Custom Search


2012 Hyundai Veloster – First Drive

2012 Hyundai Veloster - view from above

PORTLAND, ORE — Quirky is apparently the new cool. First Nissan with its Juke, now Hyundai with its Veloster. Two very different vehicles to be sure, but with one common characteristic: There’s nothing currently on the market quite like them.

Thank goodness, and it’s about damn time.

I recently attended the press launch for the all-new Veloster, and while our time is usually limited to a couple hours in the vehicle, I was lucky enough to spend 2 solid days behind the wheel trolling through the winding, wending roads surrounding Portland.

Even though this was just a slice in time, it was enough for me to say the following: I. Loved. It.

2012 Hyundai Veloster - front view

Seriously. I loved pretty much everything about it from the comfy seats to the 6-speed manual transmission to that 3rd rear door on the passenger side that lands Veloster on the other side of quirky. This is a vehicle that shouldn’t work, or at the very least should be awkward. But it isn’t.

It should be awkward because that 3rd door isn’t a suicide door like the one in the Mini Clubman or the former Saturn SC. Instead, on the driver’s side, you have a full coupe door, and on the passenger side, you have 2 regular doors. But that rear door is so seamlessly designed, you almost miss it. The rear door handle is hidden, and the overall coupe lines of the Veloster remain intact. The designer who did that? Brilliant.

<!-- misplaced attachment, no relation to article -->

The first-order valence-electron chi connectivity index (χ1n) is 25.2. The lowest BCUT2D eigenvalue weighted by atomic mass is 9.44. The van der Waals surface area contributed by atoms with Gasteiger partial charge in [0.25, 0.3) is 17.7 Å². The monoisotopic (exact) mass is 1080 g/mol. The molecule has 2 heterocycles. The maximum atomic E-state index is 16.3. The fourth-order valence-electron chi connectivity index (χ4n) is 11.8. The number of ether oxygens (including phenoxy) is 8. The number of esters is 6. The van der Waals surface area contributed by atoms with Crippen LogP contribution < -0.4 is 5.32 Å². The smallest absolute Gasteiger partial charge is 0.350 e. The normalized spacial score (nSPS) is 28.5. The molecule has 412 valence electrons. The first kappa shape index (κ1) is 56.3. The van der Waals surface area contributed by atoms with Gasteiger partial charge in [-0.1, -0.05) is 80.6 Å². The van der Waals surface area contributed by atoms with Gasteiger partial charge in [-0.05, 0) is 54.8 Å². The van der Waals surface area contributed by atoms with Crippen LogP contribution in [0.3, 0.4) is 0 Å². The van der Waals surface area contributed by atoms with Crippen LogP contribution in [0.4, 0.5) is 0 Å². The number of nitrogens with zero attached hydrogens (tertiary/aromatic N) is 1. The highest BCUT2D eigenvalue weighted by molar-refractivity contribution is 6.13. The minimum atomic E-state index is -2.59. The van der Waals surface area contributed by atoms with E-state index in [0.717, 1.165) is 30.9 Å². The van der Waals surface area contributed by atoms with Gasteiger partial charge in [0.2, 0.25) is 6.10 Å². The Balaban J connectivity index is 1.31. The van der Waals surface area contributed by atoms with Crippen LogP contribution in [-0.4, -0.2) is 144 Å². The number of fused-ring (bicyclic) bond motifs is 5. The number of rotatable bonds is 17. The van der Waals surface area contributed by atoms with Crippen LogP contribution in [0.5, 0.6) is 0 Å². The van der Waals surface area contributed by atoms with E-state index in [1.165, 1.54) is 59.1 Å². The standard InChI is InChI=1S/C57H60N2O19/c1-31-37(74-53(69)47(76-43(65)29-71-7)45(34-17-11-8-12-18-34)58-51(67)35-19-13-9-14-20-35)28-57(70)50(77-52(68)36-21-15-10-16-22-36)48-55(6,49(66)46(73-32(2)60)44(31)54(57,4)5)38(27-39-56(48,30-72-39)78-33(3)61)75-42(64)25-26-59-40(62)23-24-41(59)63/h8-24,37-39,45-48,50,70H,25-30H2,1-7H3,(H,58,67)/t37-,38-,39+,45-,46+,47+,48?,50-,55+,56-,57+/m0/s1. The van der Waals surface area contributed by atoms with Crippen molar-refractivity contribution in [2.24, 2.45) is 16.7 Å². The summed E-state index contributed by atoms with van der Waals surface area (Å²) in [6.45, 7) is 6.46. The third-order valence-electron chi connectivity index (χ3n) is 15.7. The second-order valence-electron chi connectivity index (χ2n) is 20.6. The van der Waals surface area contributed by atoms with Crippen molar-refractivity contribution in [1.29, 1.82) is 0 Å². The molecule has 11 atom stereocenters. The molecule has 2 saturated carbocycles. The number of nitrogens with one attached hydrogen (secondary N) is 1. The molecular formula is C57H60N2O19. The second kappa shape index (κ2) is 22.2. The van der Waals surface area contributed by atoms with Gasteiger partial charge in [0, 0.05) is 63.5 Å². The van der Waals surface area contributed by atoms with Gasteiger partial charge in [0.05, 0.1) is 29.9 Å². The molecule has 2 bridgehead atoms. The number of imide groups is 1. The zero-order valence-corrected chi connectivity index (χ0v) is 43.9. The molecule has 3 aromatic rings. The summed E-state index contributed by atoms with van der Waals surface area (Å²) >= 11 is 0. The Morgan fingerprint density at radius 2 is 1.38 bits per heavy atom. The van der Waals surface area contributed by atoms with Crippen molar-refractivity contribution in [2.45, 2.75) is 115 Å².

The overall design of the Veloster is a bit of tangent for Hyundai as it doesn’t follow many of the design cues initiated by the all-new 2011 Sonata. Sure it’s got swoop like the Sonata. But where Sonata long and lean, Veloster is all sexy curves and interesting angles.

2012 Hyundai Veloster - Rear 3/4 view

As much as I liked the exterior, I loved the interior more. We’re looking at a vehicle with a base price at $17,300, and yet the care and attention given here is impressive. I’m particularly fond of the OnStar-like Blue Link that has varying packages and degrees of functionality.

From the supportive seats to the clean center stack to the high-level fit and finish, Hyundai got this vehicle exactly right. Well, almost exactly right.

The one thing I wanted, and the first thing I asked about were heated seats. Silly, I know, but hey, I live in Chicago, and it’s heated-seat weather for 9 months of the year. For me. I get cold easily. So, it was to my dismay that I learned that heated seats are not available for 2012. But John Krafcik, president and CEO of Hyundai America, assured me they would be available for 2013. Phfew. I mean, if Ford Fiesta and Fiat 500 have them …

One of the reasons I liked the Veloster so much is that it seems like it was created with someone like me in mind. As a marathon runner who lives in the city, I need a compact vehicle that has plenty of pep, parks well, can carry a couple sweaty runners to breakfast after a 12-mile run and holds my/our gear. But I also want something that’s a little flashy and a lot of fun that I won’t mind driving to work and that I won’t be embarrassed to shove coworkers into on our way to lunch.

Oh, and since my commute is 30 miles each way, fuel economy would be nice, too. Bing! EPA estimates 29 mpg in the city and 38 mpg on the highway with the automatic transmission (28/40 in the manual). Pretty spiffy, if it holds up under fire. Which it does. In a 2-hour, mostly highway trek between Portland and Eugene, Ore., I averaged a solid 37 mpg, and that was with some aggressive passing maneuvers and fast on-ramp accelerations.

It’s like Krafcik and his team waved a wand and read my mind. Right down to the color names, which include Marathon Blue, 26.2 Yellow, Electrolyte Green and Ironman Silver. Then again, I suppose it doesn’t hurt that Krafcik and several of his staff are also runners.